This incident happened more than 12 years ago, but my neighbors still remind me of it from time to time.
It was way past midnight before I finally came home from another bovine adventure. I had checked my heifers at about 7:30 that evening before I came in and everything was fine — their waterer was good, they had lots of pasture and the electric fence was hot. About 9:00 a phone call came in announcing that there were cattle on Highway 9 and someone thought they were mine. Probably not, I thought, but it's possible. I jumped back into my clothes and headed out to check.
Since it was dark and I had to make time, I jumped on my Mule (an off-road utility vehicle). As I sped down the road I realized that only one of the two headlights on the Mule was working. This would not be a problem, because as I approached the scene of the sighting, I realized that there was plenty of light.
Unfortunately, it was a combination of red and amber flashing light.
Part of my roundup had been completed. There on the shoulder of the highway was the carcass of a heifer — laid out flat and not moving. On the other side of the road was the carcass of a Dodge Omni — laid out flat and not moving.
The deputy sheriff walked up to the heifer and looked at me as I drove up beside it.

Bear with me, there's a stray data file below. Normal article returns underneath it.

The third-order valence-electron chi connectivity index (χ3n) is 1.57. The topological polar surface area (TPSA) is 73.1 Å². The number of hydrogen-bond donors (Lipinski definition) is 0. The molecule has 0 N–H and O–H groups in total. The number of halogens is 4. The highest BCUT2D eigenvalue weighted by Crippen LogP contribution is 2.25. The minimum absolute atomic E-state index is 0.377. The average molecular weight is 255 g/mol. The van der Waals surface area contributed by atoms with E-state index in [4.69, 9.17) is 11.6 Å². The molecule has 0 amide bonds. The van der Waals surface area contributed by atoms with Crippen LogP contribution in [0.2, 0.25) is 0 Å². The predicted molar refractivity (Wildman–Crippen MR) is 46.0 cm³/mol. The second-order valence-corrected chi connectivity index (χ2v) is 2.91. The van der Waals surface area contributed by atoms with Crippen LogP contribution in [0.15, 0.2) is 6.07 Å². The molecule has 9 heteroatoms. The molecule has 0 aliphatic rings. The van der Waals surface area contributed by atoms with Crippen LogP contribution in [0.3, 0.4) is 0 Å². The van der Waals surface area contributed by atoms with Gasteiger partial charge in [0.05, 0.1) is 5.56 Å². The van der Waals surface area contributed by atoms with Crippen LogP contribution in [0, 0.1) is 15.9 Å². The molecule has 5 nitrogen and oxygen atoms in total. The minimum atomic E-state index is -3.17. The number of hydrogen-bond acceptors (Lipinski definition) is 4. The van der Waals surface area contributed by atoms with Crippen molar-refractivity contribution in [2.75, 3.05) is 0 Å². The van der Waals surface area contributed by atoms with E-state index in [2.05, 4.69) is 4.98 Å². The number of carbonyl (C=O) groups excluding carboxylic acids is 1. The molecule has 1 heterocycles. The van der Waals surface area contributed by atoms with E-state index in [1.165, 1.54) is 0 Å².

"They're mine," I said.
"The rest of them headed that way. They're up by that corner," replied the deputy as he motioned toward Cresco.
I looked around for injured motorists and, in the absence of any, sped off to find the herd. More law enforcement was stationed near the herd, controlling the burgeoning traffic jam of cars. All these motorists were out of their vehicles trying to direct my herd off the highway. I weaved through traffic and told the crowd to let the herd take whatever opening they had. The herd opted NOT to follow the bike trail next to the highway that would return them to their place of origin. Instead, they opted to go into my hay field and see where that would lead them.
I ditched the crowd and went in pursuit of my herd with my dad following behind me. We practice a great deal of soil conservation here in Winneshiek County and, as such, we have an elaborate system of connected waterways woven throughout the fields. I guided the herd through these waterways and through the maze of maize for almost two miles before we reached our destination and got back to a pasture.
The deputy pulled up shortly after I got the herd into their pasture. I asked if anyone had been hurt and he said that no one had. They had been buckled up in the Omni and that saved them. The car, though, had been totaled. He asked if we needed help getting the heifer off the road. He said we could just leave it on the shoulder and the rendering truck would pick it up the next morning. We informed him that we would get it off the shoulder right away and move it home…where no one would see it.
Unfortunately, the herd did not have a total herd instinct. Three different individuals decided to go it alone along the way. Since it was dark, foggy and there was no moon, we couldn't find them after searching for about two hours. The search continued at daybreak. Fortunately, the incident did not turn into “The Renegade Revisited” before it was all over (see “The Renegade,” September 6, 2006).
I bet people who live in the city never have days like this.
Guy No. 2